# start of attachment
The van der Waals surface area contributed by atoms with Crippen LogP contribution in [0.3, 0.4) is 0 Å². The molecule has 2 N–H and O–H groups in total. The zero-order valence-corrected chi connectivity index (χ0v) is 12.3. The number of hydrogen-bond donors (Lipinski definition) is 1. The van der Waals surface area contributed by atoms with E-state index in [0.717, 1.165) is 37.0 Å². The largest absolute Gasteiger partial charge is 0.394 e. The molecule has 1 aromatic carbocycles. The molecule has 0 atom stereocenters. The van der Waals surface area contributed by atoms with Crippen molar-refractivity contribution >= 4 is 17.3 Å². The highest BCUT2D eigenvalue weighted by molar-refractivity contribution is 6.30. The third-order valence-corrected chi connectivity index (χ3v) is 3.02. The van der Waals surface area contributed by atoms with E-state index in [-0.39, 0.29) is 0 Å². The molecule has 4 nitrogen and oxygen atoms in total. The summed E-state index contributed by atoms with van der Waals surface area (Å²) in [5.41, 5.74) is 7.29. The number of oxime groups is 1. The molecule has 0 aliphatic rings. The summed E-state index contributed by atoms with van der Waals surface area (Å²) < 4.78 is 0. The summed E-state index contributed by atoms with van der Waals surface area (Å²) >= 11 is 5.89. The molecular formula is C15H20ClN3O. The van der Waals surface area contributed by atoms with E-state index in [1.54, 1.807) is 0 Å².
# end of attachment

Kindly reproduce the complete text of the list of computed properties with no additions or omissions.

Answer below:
The van der Waals surface area contributed by atoms with Crippen LogP contribution in [0.3, 0.4) is 0 Å². The molecule has 2 N–H and O–H groups in total. The zero-order valence-corrected chi connectivity index (χ0v) is 12.3. The number of hydrogen-bond donors (Lipinski definition) is 1. The van der Waals surface area contributed by atoms with E-state index in [0.717, 1.165) is 37.0 Å². The largest absolute Gasteiger partial charge is 0.394 e. The molecule has 1 aromatic carbocycles. The molecule has 0 atom stereocenters. The van der Waals surface area contributed by atoms with Crippen molar-refractivity contribution >= 4 is 17.3 Å². The highest BCUT2D eigenvalue weighted by molar-refractivity contribution is 6.30. The third-order valence-corrected chi connectivity index (χ3v) is 3.02. The van der Waals surface area contributed by atoms with E-state index in [-0.39, 0.29) is 0 Å². The molecule has 4 nitrogen and oxygen atoms in total. The summed E-state index contributed by atoms with van der Waals surface area (Å²) in [5.41, 5.74) is 7.29. The number of oxime groups is 1. The molecule has 0 aliphatic rings. The summed E-state index contributed by atoms with van der Waals surface area (Å²) < 4.78 is 0. The summed E-state index contributed by atoms with van der Waals surface area (Å²) >= 11 is 5.89. The molecular formula is C15H20ClN3O. The van der Waals surface area contributed by atoms with E-state index in [1.54, 1.807) is 0 Å².